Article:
If you’re researching for dogs that don’t shed, consider the dog breeds that have fast growing hair or even those that are hypoallergenic (more on that later). There are many benefits to non-shedding dogs. Owning a dog that doesn’t shed can be great for your home, your health, and even the dog’s health.
We all think of poodles when we think of so-called hypoallergenic dogs that don’t shed. The truth is that people can be allergic to poodles, the same as any other breed. The reason why the poodle has gained the hypoallergenic status, is that they don’t shed. This can certainly be of benefit when you are after a pet who won’t leave the house in a complete hairy mess.
These breeds can be high maintenance and need daily brushing to avoid tangles. Because the coat is hair, not fur, the coat will keep on growing until it is cut. Hair grows at the rate of 1 cm per month so your dog will most likely need a trip to the hairdresser every 3 months. The cost of a dog groom can vary, but you will need to budget for $70-$100 per groom, or invest in a set of clippers yourself.
The following breeds have a single coat and are suitable for some allergy sufferers.
- Bichon frise
- Bedlington terrier
- Curly coated retriever
- Irish water spaniel
- Portuguese water dog
- Shih tzu
- Soft-coated wheaten terrier
- Tibetan Spaniel
- Wire-haired fox terrier
- Yorkshire Terrier
Mixed breed dogs that are crossed with poodles (cavoodles, moodles, labradoodles etc.) are also considered non-shedding dogs, but check and see what the coat looks like as they could have a coat more similar to the other parent’s, rather than a poodle coat.
It is possible to find dogs that don’t shed at all. But if that’s too challenging, there are dogs with short coats that shed little, such as the Labrador or Fox Terrier are high-shedders, as their coat grows to a certain length, then drops out. This happens quicker for shorter hair length breeds. However for dogs such as golden retrievers, a known shedder, the hair can seem more plentiful because it is longer. That being said, there are some short-haired dogs that are low shedders including:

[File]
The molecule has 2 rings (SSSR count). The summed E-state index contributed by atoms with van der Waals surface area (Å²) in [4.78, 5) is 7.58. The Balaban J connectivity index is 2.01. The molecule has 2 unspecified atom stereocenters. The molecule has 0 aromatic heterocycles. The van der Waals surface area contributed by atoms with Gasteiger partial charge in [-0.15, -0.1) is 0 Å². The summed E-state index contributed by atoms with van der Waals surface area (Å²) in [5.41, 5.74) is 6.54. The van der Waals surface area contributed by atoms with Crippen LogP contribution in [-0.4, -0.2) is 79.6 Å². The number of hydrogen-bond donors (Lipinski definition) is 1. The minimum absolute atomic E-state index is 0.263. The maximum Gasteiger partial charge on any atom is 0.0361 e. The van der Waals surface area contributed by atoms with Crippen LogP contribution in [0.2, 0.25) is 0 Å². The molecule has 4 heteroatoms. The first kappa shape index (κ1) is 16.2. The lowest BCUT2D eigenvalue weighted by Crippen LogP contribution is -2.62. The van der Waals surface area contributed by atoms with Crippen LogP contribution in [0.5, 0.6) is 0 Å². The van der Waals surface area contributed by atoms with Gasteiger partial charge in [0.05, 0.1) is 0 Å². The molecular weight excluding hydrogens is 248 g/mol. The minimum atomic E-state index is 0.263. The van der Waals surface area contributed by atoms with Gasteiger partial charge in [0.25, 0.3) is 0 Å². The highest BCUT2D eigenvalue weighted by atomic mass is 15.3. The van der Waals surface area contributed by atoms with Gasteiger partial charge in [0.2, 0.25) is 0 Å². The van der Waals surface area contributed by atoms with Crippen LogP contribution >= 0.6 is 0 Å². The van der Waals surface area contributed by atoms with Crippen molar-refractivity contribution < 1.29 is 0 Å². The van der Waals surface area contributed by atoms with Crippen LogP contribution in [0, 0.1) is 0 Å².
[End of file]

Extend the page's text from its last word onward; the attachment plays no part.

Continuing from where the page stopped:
- Boston Terrier
- Bulldogs (French and English)
- Italian Greyhound
- German Short-Haired Pointer
How to avoid shedding
The only way to avoid shedding is to undergo daily brushing in order to get rid of those dead hairs before they fall on the carpet. Keeping the skin healthy and parasite free is also important. A dog that is stressed or has fleas will shed more, as will a dog with allergies. If your dog is a heavy shedder it is worthwhile asking your vet to check his skin and perhaps even check for diseases such as hypothyroidism or Cushing’s disease that can lead to hair loss. Dogs will also shed throughout winter if they are inside under artificial lighting.
If you’re looking for a dog that doesn’t shed with a low maintenance coat, just go for one of the non-shedding dogs, such as the Mexican hairless, Xoloitzcuintle, Peruvian Inca Orchid, Hairless Khala and American Hairless Terrier.
Whatever the breed, all dogs have hair, some have hair more similar to ours, which can fall out, but generally keeps growing until it is cut. While others have shorter fur that essentially grows to a certain length then drops out. Many dogs have a mix of fur and hair, with a softer downy undercoat and coarser hair over the top. If you want a completely hair-free house, it’s worth looking into types of dogs that don’t shed.